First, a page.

Currently, renewable energy sources in the U.S. are said to account for around 11% of our total power supply. In Scotland, however, the number is more than double that, according to a recent release from the Scottish government’s Energy Trends report for 2009.
According to this report (which comes to us via Cleantechnica), renewables met more than 27% of Scotland’s electricity use in 2009, and as of 2010, 7 more gigawatts of renewable power are either online or under construction. This puts the country on track to meet its goal of 31% percent renewable by 2011, and its overall, highly ambitious goal of 80% by 2020.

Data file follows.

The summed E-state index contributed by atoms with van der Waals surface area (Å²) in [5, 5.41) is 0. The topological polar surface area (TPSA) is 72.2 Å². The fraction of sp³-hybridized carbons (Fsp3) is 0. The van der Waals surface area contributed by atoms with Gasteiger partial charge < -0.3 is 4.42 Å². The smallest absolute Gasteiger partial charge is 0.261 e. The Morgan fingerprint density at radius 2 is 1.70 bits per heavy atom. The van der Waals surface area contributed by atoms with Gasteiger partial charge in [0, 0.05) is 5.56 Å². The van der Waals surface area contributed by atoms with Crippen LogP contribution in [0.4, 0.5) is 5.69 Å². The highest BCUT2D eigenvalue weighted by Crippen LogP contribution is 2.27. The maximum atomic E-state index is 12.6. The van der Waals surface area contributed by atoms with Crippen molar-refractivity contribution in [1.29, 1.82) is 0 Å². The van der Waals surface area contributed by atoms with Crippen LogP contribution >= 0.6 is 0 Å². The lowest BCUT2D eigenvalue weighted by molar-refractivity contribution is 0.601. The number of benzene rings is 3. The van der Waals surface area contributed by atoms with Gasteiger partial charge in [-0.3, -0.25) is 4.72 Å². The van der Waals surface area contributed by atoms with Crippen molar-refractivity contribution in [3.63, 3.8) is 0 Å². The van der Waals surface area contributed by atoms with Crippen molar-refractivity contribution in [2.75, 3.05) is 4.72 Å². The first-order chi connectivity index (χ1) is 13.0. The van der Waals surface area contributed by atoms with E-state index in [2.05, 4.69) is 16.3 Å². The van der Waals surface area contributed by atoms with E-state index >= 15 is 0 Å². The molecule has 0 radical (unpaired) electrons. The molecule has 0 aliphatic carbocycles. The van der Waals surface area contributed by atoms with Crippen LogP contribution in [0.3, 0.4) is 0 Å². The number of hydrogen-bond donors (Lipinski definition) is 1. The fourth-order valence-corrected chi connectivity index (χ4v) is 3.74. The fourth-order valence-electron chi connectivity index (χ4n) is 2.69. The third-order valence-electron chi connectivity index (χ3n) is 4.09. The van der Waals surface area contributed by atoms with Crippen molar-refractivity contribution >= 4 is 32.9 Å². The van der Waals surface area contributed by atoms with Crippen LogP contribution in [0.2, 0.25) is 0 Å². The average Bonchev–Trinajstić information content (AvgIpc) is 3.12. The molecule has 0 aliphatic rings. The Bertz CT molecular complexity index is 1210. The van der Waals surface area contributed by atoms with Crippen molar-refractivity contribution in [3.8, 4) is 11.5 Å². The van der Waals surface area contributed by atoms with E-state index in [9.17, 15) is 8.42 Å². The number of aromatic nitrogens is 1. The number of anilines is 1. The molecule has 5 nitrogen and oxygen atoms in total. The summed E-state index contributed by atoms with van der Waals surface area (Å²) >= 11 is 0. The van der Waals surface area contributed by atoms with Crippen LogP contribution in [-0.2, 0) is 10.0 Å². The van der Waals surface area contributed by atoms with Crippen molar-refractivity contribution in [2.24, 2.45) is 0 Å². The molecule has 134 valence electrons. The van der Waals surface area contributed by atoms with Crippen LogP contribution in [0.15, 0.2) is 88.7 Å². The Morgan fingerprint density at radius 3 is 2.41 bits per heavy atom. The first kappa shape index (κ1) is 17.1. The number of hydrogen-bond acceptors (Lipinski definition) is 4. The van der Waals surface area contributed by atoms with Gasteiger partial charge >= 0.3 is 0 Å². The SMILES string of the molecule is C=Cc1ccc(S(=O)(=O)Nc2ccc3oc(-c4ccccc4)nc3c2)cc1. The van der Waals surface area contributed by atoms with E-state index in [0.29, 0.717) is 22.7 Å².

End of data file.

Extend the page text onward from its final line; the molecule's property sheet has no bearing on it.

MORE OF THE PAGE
Where is all these clean power coming from? Scotland’s Climate Change Minister Roseanna Cunningham highlighted green developments such as the 322 megawatt Whitelee wind farm, as well as the commercial development of wave power and tidal power, which Scotland has in abundance. While celebrating these clean energy gains, she also says that the next ten years will be “decisive for determining the pace of the renewable revolution and the transition to a low carbon future,” calling upon the government of the UK to implement a fairer transmission charging regime and reforms in the market for electricity that will help, rather than hinder Scotland’s ambitious green energy efforts.
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